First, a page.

Sales of alcohol during the coronavirus pandemic have soared, and the U.S. beer, wine and alcohol industries hope to make some of the relaxed rules on purchasing permanent. File Photo by Stephen Shaver/UPI | License Photo
April 1 (UPI) -- U.S. sales of beer, wine and alcohol have increased during the coronavirus pandemic, as states relax laws on purchases to help ailing industries.
Total alcohol retail sales, which do not include alcoholic drinks sold in bars and restaurants, increased significantly in the week ending March 20, over the same period in 2019. Research firm Nielsen Corp. reported a 27.6 percent increase in wine sales, a 14 percent increase in sales of beer and related products and a 26.4 percent increase in sales of spirits. The Nielsen data suggest that consumers are stockpiling their purchases, with 3-liter boxed wine sales up 53 percent from one year ago, wines sold in cans up 95 percent and beer sold in 24-packs up by 24 percent. Online sales of beer, wine and alcohol for home delivery have also increased.
While many businesses are shut down amid the pandemic by state government orders, many states regard liquor stores as essential businesses. New York, California, Vermont, Colorado and Kentucky relaxed rules permitting beer, wine and alcohol sales to accompany restaurant meals for takeout and delivery. While the rule changes are temporary, the U.S. alcohol industry sees them as fulfillment of decades-long push to ease sales restrictions and unify laws across state lines.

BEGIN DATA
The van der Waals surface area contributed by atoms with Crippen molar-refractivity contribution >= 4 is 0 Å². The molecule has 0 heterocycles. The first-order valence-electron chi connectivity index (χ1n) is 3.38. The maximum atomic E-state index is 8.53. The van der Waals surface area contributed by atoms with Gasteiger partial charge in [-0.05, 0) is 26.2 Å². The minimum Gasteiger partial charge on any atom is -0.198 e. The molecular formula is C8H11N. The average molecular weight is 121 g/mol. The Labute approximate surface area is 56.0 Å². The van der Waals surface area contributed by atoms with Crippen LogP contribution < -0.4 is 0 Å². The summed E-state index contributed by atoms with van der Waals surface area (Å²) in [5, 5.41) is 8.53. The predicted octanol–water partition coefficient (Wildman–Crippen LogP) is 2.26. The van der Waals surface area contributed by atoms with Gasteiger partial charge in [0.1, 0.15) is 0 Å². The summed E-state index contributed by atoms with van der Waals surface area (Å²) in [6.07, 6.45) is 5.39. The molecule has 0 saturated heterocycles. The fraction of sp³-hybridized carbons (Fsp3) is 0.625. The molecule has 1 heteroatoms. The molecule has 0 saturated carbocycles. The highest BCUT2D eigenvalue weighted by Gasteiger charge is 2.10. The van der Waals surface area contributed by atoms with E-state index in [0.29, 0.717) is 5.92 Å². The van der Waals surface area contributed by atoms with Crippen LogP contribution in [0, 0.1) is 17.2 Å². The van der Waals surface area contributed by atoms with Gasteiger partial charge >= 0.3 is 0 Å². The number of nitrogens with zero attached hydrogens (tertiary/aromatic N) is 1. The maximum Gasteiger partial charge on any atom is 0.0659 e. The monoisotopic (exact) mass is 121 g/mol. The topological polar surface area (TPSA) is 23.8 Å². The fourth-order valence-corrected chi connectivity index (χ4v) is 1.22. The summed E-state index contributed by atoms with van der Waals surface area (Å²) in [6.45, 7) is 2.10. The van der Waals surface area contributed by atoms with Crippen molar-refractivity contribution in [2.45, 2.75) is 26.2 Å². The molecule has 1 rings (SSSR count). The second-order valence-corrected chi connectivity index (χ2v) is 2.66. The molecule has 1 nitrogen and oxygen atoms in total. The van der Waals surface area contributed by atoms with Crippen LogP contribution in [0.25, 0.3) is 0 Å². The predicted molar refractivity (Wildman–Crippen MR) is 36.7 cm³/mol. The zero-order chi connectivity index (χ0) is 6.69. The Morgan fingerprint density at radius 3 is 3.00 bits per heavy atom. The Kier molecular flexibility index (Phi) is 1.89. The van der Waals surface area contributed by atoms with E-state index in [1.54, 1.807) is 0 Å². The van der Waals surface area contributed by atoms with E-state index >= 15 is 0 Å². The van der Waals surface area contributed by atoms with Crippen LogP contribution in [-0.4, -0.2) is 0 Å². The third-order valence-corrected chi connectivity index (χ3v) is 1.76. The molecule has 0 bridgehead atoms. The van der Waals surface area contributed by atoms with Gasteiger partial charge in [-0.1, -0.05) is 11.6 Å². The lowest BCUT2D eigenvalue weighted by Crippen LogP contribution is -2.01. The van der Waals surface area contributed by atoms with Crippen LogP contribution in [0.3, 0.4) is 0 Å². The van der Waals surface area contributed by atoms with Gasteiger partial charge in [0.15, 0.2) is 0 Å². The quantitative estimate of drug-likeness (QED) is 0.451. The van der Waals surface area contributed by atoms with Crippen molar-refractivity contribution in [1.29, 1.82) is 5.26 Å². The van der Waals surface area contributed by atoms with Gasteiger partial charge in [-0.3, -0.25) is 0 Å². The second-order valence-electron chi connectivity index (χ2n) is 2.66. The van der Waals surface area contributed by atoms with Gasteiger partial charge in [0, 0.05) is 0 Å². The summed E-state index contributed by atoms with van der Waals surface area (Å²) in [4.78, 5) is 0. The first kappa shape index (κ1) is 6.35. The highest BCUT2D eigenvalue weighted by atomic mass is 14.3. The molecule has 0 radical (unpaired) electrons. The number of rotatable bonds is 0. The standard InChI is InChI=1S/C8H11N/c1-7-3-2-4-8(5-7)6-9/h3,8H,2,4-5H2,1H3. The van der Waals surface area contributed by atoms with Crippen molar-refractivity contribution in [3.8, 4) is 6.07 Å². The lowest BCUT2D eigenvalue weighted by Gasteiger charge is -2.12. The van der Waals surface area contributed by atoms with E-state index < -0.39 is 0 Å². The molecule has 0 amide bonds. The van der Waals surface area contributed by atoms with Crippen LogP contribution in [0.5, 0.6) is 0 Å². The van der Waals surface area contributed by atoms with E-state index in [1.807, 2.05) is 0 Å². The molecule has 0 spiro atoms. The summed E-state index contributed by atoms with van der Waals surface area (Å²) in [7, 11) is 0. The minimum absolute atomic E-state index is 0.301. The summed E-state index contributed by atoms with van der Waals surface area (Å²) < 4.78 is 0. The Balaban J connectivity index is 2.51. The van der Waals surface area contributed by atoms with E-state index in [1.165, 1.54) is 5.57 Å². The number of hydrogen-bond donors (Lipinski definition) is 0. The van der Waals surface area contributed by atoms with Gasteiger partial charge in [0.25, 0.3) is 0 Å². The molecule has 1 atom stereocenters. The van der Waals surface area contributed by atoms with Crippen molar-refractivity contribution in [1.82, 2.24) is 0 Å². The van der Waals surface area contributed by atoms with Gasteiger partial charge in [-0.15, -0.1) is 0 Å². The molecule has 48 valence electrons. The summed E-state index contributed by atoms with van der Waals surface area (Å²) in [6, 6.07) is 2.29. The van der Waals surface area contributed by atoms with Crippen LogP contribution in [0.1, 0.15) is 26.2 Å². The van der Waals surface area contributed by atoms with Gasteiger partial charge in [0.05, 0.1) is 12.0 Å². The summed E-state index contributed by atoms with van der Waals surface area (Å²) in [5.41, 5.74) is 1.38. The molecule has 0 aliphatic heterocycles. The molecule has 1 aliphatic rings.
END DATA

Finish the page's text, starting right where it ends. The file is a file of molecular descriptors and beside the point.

"It's definitely a step forward towards liberalizing a lot of these laws," Jarrett Dieterle of nonpartisan public policy research group R Street said. "The more interconnected we get and our marketplaces get, the more people will want their state to be part of that alcohol market."
Many breweries have temporarily closed, as sales in bars and stadiums have decreased, but the relaxation of state rules has provided some relief, to the makers as well as the patrons, Jim McGreevy of the industry group The Beer Institute said.
"We have seen regulators at both the federal and state level be very open to helping brewers stay in businesses," McGreevy said. "I think beer is uniquely posed to address the consumer need at this point in time of uncertainty about a public health crisis, uncertainty about an economic crisis. Beer in particular brings a little joy and a little normalcy to an otherwise fraught situation for people."
Pennsylvania closed its liquor outlets, and some traffic across state lines to purchase alcohol has been noted, Chris Swonger of the lobbying group Distilled Spirits Council said.
"We've seen a lot of instances where consumers are crossing state lines out of Pennsylvania to New Jersey and other states," Swonger said.
While the sale of some products, notably toilet paper, has been restricted by retailers, no state has put a limit on the amount of alcohol a customer can purchase. The alcohol industry is monitoring the actions of states, retailers, restaurants and customers during the pandemic for future lobbying efforts to keep some relaxed rules permanent.
"How do we go back from this?" said Michael Kaiser of lobbying group The Wine Council. "What if Maryland wineries, as an example, decide this is a very good part of our business model?"